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  • Spain: Good prospects for Malaga chestnuts

    Sep 29th, 2015

    "Healthy and of really high quality;" that is how Malaga's chestnuts can be described, according to Asaja Málaga, which some European consumers are already enjoying. In Málaga it is still too hot to consume this nut, which is more palatable in a more autumnal weather. Moreover, people in Malaga are more accustomed to the taste of Pilonga chestnuts, so we prefer to wait until early October to offer tastings.In Cartajima and Igualeja, the harvest of the Portuguese variety has already come to a close, with little production due to this summer's incessant heat. Júzcar is now harvesting the Galician variety, which has also been affected by the heat.This weekend, the early Bravía variety has also started being harvested in Jubrique, with good prospects in terms of quality, sizes and production volumes; in a normal year, production may amount to around 40,000 kilos.

    Harvesting this chestnut, the early Bravía, is more laborious than other varieties and generates more labour, because it needs to be knocked down from the trees, like olives, since chestnuts, even when ripe, take very long to fall. As explained by Asaja Malaga technician Jose Carlos Ruiz, countries such as Italy are already eagerly demanding the nut. "Almost all production is exported; the domestic market is still very slow due to the high temperatures," he explains. "Summer has come to a close with torrid temperatures that dry up both the tree and its fruit. It would be helpful if temperatures dropped in the coming days, and if this arrived with rainfall, it would be a treat in the Genal Valley," he adds.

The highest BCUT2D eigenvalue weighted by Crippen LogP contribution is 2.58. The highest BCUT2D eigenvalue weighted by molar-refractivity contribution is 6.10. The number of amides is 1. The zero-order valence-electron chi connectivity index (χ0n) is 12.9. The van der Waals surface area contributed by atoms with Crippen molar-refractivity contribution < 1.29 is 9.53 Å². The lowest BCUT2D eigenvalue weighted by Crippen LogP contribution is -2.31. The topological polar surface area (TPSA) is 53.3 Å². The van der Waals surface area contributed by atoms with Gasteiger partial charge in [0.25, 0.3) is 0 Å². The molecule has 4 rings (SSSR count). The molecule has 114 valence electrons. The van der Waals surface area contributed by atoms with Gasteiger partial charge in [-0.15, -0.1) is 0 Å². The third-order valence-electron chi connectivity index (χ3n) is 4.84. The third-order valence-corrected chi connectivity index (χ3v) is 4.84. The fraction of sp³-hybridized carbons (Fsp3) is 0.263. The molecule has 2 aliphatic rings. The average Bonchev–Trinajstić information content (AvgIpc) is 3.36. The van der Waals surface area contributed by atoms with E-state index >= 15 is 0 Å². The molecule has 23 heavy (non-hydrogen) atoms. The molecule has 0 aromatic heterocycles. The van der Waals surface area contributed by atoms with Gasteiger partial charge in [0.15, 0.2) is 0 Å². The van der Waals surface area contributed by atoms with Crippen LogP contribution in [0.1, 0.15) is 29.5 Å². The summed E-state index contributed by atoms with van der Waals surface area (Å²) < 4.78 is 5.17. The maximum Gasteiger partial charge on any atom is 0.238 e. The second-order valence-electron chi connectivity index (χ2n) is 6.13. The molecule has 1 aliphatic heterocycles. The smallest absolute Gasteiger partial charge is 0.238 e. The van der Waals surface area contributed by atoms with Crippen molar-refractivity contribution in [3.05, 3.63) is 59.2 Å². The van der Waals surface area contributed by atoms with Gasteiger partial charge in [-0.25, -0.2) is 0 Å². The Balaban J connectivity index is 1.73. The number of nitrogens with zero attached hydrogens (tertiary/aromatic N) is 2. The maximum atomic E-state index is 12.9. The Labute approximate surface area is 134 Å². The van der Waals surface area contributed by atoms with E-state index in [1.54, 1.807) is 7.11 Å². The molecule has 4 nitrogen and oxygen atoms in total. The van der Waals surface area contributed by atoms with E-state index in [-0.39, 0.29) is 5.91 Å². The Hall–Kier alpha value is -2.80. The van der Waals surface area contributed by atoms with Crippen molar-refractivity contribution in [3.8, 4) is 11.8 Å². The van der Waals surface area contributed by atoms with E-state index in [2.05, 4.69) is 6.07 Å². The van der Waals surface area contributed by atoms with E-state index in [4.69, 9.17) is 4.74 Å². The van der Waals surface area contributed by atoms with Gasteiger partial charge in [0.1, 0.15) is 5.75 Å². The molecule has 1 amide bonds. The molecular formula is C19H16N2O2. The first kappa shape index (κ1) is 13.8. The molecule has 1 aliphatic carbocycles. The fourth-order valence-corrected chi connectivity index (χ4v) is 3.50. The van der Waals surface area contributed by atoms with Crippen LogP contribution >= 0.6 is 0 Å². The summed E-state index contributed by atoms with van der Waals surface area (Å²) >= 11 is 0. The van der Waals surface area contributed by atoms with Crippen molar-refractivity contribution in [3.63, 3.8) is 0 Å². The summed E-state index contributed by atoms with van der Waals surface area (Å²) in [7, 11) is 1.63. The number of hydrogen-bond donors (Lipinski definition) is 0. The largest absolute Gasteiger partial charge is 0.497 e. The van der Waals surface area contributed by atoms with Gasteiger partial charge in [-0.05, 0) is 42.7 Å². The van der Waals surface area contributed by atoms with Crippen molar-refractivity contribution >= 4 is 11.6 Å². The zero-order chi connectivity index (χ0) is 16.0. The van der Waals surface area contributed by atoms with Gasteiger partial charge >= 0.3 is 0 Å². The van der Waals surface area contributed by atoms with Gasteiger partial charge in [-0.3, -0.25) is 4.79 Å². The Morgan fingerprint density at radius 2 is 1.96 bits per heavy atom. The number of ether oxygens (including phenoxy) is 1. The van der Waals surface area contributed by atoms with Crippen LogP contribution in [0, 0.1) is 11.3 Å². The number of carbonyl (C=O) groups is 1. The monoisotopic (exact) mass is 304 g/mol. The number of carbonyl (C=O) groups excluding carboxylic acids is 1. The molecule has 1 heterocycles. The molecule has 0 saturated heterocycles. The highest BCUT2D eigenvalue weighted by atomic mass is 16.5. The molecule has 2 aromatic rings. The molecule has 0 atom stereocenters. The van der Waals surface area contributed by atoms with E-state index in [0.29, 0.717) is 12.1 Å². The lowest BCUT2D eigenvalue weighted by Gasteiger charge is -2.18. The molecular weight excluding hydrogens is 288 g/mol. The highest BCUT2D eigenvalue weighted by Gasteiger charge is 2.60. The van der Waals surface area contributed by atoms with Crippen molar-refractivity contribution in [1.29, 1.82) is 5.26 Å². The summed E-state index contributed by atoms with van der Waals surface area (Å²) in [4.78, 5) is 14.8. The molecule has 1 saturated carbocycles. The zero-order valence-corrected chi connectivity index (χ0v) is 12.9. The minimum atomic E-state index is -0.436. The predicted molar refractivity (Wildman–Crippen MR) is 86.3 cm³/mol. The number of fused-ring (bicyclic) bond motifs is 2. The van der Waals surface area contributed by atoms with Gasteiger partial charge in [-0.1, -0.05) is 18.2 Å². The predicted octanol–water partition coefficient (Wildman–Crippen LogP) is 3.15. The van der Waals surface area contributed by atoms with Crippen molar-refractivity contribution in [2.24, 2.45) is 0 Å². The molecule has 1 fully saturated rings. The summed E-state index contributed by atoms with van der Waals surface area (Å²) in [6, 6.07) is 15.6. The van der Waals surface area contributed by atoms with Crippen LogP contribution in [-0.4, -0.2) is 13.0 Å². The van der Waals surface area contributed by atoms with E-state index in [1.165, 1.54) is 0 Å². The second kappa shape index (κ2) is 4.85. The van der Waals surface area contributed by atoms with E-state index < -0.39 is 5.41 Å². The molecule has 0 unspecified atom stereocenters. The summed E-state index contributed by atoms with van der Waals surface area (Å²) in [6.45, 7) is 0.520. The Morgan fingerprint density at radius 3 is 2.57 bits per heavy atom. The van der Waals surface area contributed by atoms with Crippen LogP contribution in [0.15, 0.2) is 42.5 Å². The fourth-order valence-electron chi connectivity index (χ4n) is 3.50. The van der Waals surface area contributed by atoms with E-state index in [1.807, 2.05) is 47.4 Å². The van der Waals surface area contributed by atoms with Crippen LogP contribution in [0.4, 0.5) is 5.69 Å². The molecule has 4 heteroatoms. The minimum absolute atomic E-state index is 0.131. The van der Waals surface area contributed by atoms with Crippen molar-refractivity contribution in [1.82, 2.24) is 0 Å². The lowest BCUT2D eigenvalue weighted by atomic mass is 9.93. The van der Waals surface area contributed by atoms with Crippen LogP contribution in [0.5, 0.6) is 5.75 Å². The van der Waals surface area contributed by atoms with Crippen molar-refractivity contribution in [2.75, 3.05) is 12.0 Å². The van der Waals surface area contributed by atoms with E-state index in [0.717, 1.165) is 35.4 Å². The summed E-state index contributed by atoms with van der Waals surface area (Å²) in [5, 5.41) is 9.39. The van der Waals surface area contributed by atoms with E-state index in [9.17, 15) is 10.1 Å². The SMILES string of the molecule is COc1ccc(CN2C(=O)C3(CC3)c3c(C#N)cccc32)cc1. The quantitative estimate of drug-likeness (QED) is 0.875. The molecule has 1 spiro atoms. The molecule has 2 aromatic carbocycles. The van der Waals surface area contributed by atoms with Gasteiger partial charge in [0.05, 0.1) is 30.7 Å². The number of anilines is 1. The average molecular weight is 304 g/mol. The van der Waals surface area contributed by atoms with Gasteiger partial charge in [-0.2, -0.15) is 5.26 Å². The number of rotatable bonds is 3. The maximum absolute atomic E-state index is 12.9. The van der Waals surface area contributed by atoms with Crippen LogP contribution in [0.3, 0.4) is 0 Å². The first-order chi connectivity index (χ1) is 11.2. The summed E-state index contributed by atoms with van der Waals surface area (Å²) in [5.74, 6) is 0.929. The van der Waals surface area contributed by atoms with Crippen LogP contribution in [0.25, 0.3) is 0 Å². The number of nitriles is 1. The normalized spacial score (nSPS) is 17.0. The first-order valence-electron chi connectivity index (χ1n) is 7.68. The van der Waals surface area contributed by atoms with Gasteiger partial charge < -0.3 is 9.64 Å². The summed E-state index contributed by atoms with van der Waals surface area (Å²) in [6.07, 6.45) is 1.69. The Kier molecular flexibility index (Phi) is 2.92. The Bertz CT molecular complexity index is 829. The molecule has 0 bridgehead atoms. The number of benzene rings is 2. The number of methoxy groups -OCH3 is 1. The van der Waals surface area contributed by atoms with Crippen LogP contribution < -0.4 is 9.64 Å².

About 3 million kilos

    This record-breaking heat wave that has hit Malaga is to blame for the expected decline in the Genal Valley's chestnut production. In a normal year, the 3,500 hectares of chestnut trees produce between 3.5 and 4 million kilos of chestnuts. In a few days, in early October, growers in the area will start harvesting the flagship variety, the Pilonga, and will then be able to provide early production estimates. But judging from what has already been observed, the production is not expected to reach 3 million kilos.